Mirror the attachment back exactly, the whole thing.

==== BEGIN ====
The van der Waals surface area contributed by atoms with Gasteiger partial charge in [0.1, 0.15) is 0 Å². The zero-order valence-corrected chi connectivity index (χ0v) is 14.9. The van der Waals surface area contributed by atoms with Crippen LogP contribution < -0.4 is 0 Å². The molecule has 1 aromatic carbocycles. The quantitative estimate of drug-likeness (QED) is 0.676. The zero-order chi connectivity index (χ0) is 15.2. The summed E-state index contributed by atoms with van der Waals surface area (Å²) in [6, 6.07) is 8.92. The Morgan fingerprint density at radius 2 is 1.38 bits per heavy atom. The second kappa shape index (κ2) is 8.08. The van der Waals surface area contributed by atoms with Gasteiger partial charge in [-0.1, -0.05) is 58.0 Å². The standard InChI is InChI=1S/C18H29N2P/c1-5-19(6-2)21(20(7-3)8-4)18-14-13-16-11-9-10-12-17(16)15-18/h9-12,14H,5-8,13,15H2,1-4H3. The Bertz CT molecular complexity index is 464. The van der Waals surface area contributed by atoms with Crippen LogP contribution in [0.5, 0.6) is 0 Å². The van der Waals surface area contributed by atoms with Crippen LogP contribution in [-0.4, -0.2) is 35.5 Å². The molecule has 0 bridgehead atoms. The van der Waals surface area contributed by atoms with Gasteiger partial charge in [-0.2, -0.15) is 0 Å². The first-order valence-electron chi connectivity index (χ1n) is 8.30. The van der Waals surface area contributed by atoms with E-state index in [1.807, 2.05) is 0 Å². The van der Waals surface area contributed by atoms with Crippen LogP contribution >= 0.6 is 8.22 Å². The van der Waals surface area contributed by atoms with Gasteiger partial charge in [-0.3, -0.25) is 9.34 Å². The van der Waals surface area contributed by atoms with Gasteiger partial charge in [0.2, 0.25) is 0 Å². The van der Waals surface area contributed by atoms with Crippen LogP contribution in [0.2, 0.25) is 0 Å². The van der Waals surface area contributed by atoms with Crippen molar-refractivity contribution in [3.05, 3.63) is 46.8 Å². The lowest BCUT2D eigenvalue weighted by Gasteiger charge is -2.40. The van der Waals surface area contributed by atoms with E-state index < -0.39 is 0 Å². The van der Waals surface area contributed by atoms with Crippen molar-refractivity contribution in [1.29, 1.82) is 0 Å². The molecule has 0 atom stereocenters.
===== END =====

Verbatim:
The van der Waals surface area contributed by atoms with Gasteiger partial charge in [0.1, 0.15) is 0 Å². The zero-order valence-corrected chi connectivity index (χ0v) is 14.9. The van der Waals surface area contributed by atoms with Crippen LogP contribution < -0.4 is 0 Å². The molecule has 1 aromatic carbocycles. The quantitative estimate of drug-likeness (QED) is 0.676. The zero-order chi connectivity index (χ0) is 15.2. The summed E-state index contributed by atoms with van der Waals surface area (Å²) in [6, 6.07) is 8.92. The Morgan fingerprint density at radius 2 is 1.38 bits per heavy atom. The second kappa shape index (κ2) is 8.08. The van der Waals surface area contributed by atoms with Gasteiger partial charge in [-0.1, -0.05) is 58.0 Å². The standard InChI is InChI=1S/C18H29N2P/c1-5-19(6-2)21(20(7-3)8-4)18-14-13-16-11-9-10-12-17(16)15-18/h9-12,14H,5-8,13,15H2,1-4H3. The Bertz CT molecular complexity index is 464. The van der Waals surface area contributed by atoms with Crippen LogP contribution in [0.5, 0.6) is 0 Å². The van der Waals surface area contributed by atoms with Crippen LogP contribution in [-0.4, -0.2) is 35.5 Å². The molecule has 0 bridgehead atoms. The van der Waals surface area contributed by atoms with Gasteiger partial charge in [-0.2, -0.15) is 0 Å². The first-order valence-electron chi connectivity index (χ1n) is 8.30. The van der Waals surface area contributed by atoms with E-state index in [1.807, 2.05) is 0 Å². The van der Waals surface area contributed by atoms with Crippen LogP contribution >= 0.6 is 8.22 Å². The van der Waals surface area contributed by atoms with Gasteiger partial charge in [-0.3, -0.25) is 9.34 Å². The van der Waals surface area contributed by atoms with Gasteiger partial charge in [0.2, 0.25) is 0 Å². The van der Waals surface area contributed by atoms with Crippen LogP contribution in [0.2, 0.25) is 0 Å². The van der Waals surface area contributed by atoms with Crippen molar-refractivity contribution in [3.05, 3.63) is 46.8 Å². The lowest BCUT2D eigenvalue weighted by Gasteiger charge is -2.40. The van der Waals surface area contributed by atoms with E-state index < -0.39 is 0 Å². The van der Waals surface area contributed by atoms with Crippen molar-refractivity contribution in [1.29, 1.82) is 0 Å². The molecule has 0 atom stereocenters.